Microsoft’s ASP.Net Web API 2.2 allows you to easily create REST style APIs on an IIS website. Microsoft has some great documentation on how to get started with it, so I won’t rehash that here. Instead, I’m going to go a little deeper into some powerful features that can be used with Web API.
- Part 1 - Customizing auto-generated documentation
- Part 2 - HTTP Response Codes
- Part 3 - HTTP Error Codes from Exceptions (this article)
- Part 4 - OData URL Query Options
- Part 5 - DTO Transformations and Automapper
- Part 6 - Testing with EF Rollbacks across HTTP
In the last post, we looked at how you can specify HTTP Response codes to return from your API controller when everything is working properly. However, sometimes a problem will occur deep inside your code. Continuing down the REST path, when problems occur, you should use the semantics of HTTP by returning an HTTP status code that reflects the error. When problems occur in your code, exceptions are typically thrown. This week we will be looking at how we can specify the HTTP Response code and content to return depending on the exception that is thrown.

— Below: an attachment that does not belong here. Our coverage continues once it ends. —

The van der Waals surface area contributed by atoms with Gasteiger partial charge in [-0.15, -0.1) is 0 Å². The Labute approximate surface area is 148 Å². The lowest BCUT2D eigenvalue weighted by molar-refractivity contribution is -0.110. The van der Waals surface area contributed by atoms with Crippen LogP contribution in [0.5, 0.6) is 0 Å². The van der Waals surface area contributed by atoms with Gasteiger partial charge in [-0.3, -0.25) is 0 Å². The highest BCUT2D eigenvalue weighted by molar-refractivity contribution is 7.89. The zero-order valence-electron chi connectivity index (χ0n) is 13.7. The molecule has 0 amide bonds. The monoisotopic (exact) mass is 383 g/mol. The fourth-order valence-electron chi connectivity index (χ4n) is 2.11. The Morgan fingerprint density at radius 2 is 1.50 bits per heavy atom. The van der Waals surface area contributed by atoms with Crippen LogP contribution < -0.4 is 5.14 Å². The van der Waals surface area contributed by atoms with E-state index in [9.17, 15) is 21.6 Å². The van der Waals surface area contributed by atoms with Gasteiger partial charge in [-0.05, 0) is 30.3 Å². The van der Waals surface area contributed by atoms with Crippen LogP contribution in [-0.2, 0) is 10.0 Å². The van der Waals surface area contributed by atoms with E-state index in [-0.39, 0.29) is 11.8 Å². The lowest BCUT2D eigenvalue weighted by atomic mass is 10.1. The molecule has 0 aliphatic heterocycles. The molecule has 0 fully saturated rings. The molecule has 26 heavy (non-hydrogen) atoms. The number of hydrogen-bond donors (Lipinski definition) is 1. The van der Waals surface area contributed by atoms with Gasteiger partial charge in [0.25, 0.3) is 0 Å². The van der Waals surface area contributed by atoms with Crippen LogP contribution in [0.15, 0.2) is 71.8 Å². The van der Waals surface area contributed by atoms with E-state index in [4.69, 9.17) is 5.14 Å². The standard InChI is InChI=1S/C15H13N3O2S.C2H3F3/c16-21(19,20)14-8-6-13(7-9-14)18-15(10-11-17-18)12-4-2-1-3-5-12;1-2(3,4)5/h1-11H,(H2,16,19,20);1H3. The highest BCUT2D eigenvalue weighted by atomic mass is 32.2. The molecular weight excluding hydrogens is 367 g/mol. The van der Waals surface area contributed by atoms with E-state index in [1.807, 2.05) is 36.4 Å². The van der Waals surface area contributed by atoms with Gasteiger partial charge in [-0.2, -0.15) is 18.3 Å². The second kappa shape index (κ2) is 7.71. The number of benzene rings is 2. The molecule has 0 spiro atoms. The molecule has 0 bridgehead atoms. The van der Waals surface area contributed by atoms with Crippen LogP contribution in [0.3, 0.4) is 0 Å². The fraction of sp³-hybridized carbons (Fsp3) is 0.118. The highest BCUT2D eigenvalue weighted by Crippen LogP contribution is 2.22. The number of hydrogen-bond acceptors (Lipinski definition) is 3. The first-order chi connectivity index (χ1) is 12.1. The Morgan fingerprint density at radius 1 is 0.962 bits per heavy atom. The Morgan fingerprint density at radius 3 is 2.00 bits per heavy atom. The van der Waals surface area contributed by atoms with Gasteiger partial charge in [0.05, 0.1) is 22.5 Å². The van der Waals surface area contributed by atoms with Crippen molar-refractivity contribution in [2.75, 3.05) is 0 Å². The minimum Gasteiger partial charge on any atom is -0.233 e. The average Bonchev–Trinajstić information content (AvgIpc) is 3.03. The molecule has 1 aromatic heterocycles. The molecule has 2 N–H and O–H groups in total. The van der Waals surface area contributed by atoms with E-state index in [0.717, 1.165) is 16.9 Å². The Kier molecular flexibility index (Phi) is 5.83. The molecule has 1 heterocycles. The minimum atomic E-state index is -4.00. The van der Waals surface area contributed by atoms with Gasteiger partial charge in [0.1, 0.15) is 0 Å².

Feb 10, 2016 Update - Fixed bug in second code block
This is a matter of style, but the first thing that I like to do is to create a custom exception, so that I know that what I’m doing will only apply when I specifically raise my custom exception.